UN Photo/Violaine Martin>
12 April 2021
United Nations (UN) Special Procedures are a unique mechanism of independent expert advice and monitoring in the UN human rights system. Less bound by governmental considerations or institutional constraints, they are today the most outspoken players in the system be it on thematic issues or country situations.
Our new Working Paper Towards Transversal Standards to Evaluate the Impact of UN Special Procedures discusses the impact of UN Special Procedures, reviews progress made to measure it, and proposes avenues to improve this assessment.
‘Most UN Special Procedures have started to evaluate the impact of their work and the effectiveness of their interventions and activities. They are supported by the Office of the UN High Commissioner for Human Rights (OHCHR) in this endeavour. Our paper – based on an expert meeting with more than 20 UN Special Procedures, as well as a focus on the work of three mandate holders – reviews the progress made and existing best practices, and proposes avenues to improve this assessment’ underlines Felix Kirchmeier, Executive Director of the Geneva Human Rights Platform (GHRP).
UN Photo/Violaine Martin>
The paper looks in detail at the ability of the mandate-holders – both thematic as well as those pertaining to a specific country – to obtain the cooperation of a State, which is vital in determining the degree to which the mechanism may gain influence and have an impact. In essence, the extent to which a collaborative relationship can form between the parties to a large degree shapes the extent to which a mandate can affect change and constitute a persuasive pressure to encourage compliance.
‘Our initial research indicates that building sustainable mechanisms of interaction with national authorities is critical to the effective performance of a Special Procedures mandate’ indicates Dr Jonathan Andrew, the author of the Working Paper.
The paper also reviews OHCHR work to monitor and evaluate the activities of the different mandates and their interactions with states, public authorities, civil society organizations/NGOs, human rights defenders and rights holders.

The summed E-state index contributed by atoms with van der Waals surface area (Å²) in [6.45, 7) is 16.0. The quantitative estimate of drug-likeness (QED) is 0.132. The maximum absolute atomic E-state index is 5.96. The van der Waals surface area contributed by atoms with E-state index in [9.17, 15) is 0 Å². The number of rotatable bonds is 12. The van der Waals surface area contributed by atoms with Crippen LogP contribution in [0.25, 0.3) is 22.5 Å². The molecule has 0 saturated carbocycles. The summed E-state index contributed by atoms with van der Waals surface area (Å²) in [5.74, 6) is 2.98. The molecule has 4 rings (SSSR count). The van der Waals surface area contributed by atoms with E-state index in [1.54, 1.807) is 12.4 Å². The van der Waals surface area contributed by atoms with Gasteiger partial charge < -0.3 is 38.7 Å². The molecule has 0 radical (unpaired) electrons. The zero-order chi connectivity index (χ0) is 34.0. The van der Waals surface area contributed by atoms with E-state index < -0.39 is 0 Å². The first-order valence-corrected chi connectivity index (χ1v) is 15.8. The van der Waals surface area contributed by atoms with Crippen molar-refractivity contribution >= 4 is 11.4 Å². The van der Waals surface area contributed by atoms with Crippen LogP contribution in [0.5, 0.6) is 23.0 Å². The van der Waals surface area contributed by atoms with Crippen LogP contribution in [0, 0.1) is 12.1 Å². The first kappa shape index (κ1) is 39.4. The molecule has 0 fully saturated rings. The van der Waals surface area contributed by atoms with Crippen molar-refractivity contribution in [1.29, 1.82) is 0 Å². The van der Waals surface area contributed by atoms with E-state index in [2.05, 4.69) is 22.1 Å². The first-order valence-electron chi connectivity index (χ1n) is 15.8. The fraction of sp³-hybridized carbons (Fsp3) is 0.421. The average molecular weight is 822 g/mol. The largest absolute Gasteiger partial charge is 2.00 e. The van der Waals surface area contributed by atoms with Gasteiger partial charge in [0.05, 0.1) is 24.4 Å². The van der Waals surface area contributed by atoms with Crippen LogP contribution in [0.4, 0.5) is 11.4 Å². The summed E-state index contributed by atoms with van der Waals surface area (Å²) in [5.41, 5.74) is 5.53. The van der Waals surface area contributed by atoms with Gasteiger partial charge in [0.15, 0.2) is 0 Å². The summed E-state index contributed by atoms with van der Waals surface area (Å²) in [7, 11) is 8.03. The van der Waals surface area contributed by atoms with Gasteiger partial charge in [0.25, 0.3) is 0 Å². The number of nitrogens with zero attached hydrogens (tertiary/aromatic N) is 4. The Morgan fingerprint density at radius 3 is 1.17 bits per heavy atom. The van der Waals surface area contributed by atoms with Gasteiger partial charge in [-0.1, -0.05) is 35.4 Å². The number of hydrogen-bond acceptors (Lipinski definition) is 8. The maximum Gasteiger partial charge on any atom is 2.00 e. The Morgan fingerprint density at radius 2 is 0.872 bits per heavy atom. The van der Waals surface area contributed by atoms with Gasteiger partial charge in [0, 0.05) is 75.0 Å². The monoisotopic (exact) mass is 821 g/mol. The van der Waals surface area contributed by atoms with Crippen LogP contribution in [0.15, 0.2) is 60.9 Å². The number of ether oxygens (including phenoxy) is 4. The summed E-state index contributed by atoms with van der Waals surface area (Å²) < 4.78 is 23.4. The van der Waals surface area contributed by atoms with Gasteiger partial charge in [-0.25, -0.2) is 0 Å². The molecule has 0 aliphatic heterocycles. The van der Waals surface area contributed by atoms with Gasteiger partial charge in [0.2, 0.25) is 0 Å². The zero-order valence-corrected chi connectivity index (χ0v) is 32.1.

‘This evaluation and monitoring notably looks at the impact of interventions in relation to changes in laws and policies, but also in relation to individual cases. It shows that mandates’ engagement has had a direct result on improving measures that more effectively safeguard human rights explains Dr Andrew.
The paper discusses the possible development of a common assessment’s methodology that would allow measuring impact across all Special Procedures. In this context, it notably assesses the complexities of developing indicators and of appraising the results of mandates’ interventions vis-à-vis particularly sensitive concerns like enforced or involuntary disappearances. In this context, the analysis also looks at issues of attribution and causality and at evaluating the impact of activities and discussions carried out mainly ‘behind the scene.
The paper expands on this topic with a discussion of other efforts taking place at the UN level to develop more rigorous evaluation and assessment procedures that may be leveraged within the human rights sphere.
UN Photo/Isaac Billy
This Working Paper forms part of a GHRP’s dedicated initiative that aims at supporting their work via institutional discussions and targeted research on thematic issues, working methods, impact assessment and other methodological issues.
UN Photo/Jean Marc Ferré
The GHRP introduced two innovative courses to enhance its Training Hub offerings, which delved into the realm of international human rights standards and system and into business and human rights.
During a workshop on the application and potential misuse of new and emerging digital technologies, including in law enforcement and the management of peaceful assemblies, academics, law enforcement professionals, human rights lawyers and representatives from international organizations and civil society focused on how best human rights can be protected.
This discussion will look into election processes for UN TBs, the impact of Feminist Foreign Policy on this process, what can we learn from fellow international mechanisms, as well as the inclusion of a vetting process.
This online short course focuses on the specific issues that arise in times of armed conflict regarding the respect, protection and fulfilment of human rights. It addresses key issues like the applicability of human rights in times of armed conflict; the possibilities of restricting human rights under systems of limitations and derogations; and the extraterritorial application of human rights law.
This training course will examine how the UN Guiding Principles on Business and Human Rights have been utilized to advance the concept of business respect for human rights throughout the UN system, the impact of the Guiding Principles on other international organizations, as well as the impact of standards and guidance developed by these different bodies.
This research aimed at taking stock of and contributing to a better understanding of the above-mentioned challenges to the principle of universality of human rights while also questioning their validity.
Olivier Chamard / Geneva Academy
The Treaty Body Members’ Platform connects experts in UN treaty bodies with each other as well as with Geneva-based practitioners, academics and diplomats to share expertise, exchange views on topical questions and develop synergies.